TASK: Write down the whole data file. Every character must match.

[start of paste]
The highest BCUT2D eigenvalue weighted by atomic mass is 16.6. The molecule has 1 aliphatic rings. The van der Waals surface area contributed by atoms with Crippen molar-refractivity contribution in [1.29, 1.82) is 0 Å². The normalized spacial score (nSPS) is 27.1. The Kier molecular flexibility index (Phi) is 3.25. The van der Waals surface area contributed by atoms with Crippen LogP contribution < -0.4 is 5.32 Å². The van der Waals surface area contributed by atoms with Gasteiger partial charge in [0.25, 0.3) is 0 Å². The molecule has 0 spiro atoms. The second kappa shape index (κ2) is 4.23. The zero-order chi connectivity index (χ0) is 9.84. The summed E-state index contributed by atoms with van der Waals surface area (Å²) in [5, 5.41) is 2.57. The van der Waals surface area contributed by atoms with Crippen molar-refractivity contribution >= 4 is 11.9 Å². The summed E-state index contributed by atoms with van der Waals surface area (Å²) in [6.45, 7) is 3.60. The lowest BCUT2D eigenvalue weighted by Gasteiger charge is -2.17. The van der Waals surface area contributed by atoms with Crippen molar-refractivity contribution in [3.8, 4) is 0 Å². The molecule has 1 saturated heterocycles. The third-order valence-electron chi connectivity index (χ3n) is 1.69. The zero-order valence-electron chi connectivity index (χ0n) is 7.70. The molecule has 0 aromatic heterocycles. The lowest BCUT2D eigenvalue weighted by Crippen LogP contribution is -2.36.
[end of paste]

The highest BCUT2D eigenvalue weighted by atomic mass is 16.6. The molecule has 1 aliphatic rings. The van der Waals surface area contributed by atoms with Crippen molar-refractivity contribution in [1.29, 1.82) is 0 Å². The normalized spacial score (nSPS) is 27.1. The Kier molecular flexibility index (Phi) is 3.25. The van der Waals surface area contributed by atoms with Crippen LogP contribution < -0.4 is 5.32 Å². The van der Waals surface area contributed by atoms with Gasteiger partial charge in [0.25, 0.3) is 0 Å². The molecule has 0 spiro atoms. The second kappa shape index (κ2) is 4.23. The zero-order chi connectivity index (χ0) is 9.84. The summed E-state index contributed by atoms with van der Waals surface area (Å²) in [5, 5.41) is 2.57. The van der Waals surface area contributed by atoms with Crippen molar-refractivity contribution >= 4 is 11.9 Å². The summed E-state index contributed by atoms with van der Waals surface area (Å²) in [6.45, 7) is 3.60. The lowest BCUT2D eigenvalue weighted by Gasteiger charge is -2.17. The van der Waals surface area contributed by atoms with Crippen molar-refractivity contribution in [3.8, 4) is 0 Å². The molecule has 1 saturated heterocycles. The third-order valence-electron chi connectivity index (χ3n) is 1.69. The zero-order valence-electron chi connectivity index (χ0n) is 7.70. The molecule has 0 aromatic heterocycles. The lowest BCUT2D eigenvalue weighted by Crippen LogP contribution is -2.36.